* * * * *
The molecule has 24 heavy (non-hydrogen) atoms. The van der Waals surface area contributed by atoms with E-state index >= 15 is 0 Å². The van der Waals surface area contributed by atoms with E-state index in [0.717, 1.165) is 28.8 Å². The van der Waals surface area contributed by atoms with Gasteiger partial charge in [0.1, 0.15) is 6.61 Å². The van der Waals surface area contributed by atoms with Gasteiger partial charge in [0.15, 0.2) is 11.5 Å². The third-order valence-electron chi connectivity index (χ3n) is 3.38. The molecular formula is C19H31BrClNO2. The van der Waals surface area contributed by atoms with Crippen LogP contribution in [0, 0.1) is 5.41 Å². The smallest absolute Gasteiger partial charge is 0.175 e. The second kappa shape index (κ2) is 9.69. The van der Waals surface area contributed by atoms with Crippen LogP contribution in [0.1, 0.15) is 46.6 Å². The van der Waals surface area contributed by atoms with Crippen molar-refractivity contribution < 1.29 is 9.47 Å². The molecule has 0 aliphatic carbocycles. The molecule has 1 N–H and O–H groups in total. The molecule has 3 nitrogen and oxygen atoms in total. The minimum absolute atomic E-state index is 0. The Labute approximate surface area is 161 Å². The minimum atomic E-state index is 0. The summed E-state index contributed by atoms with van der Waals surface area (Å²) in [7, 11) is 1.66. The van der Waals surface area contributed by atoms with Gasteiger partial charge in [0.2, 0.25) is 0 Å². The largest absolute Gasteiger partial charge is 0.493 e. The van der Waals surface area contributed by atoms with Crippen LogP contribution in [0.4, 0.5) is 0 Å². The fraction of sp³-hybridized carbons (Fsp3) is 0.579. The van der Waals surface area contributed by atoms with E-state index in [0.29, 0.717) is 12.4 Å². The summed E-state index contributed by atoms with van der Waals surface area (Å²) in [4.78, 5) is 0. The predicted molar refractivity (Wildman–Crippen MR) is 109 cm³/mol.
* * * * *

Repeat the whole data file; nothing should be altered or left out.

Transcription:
The molecule has 24 heavy (non-hydrogen) atoms. The van der Waals surface area contributed by atoms with E-state index >= 15 is 0 Å². The van der Waals surface area contributed by atoms with E-state index in [0.717, 1.165) is 28.8 Å². The van der Waals surface area contributed by atoms with Gasteiger partial charge in [0.1, 0.15) is 6.61 Å². The van der Waals surface area contributed by atoms with Gasteiger partial charge in [0.15, 0.2) is 11.5 Å². The third-order valence-electron chi connectivity index (χ3n) is 3.38. The molecular formula is C19H31BrClNO2. The van der Waals surface area contributed by atoms with Crippen LogP contribution in [0, 0.1) is 5.41 Å². The smallest absolute Gasteiger partial charge is 0.175 e. The second kappa shape index (κ2) is 9.69. The van der Waals surface area contributed by atoms with Crippen LogP contribution in [0.1, 0.15) is 46.6 Å². The van der Waals surface area contributed by atoms with Crippen molar-refractivity contribution < 1.29 is 9.47 Å². The molecule has 0 aliphatic carbocycles. The molecule has 1 N–H and O–H groups in total. The molecule has 3 nitrogen and oxygen atoms in total. The minimum absolute atomic E-state index is 0. The Labute approximate surface area is 161 Å². The minimum atomic E-state index is 0. The summed E-state index contributed by atoms with van der Waals surface area (Å²) in [7, 11) is 1.66. The van der Waals surface area contributed by atoms with Gasteiger partial charge in [0.2, 0.25) is 0 Å². The largest absolute Gasteiger partial charge is 0.493 e. The van der Waals surface area contributed by atoms with Crippen LogP contribution in [0.4, 0.5) is 0 Å². The fraction of sp³-hybridized carbons (Fsp3) is 0.579. The van der Waals surface area contributed by atoms with E-state index in [0.29, 0.717) is 12.4 Å². The summed E-state index contributed by atoms with van der Waals surface area (Å²) in [4.78, 5) is 0. The predicted molar refractivity (Wildman–Crippen MR) is 109 cm³/mol.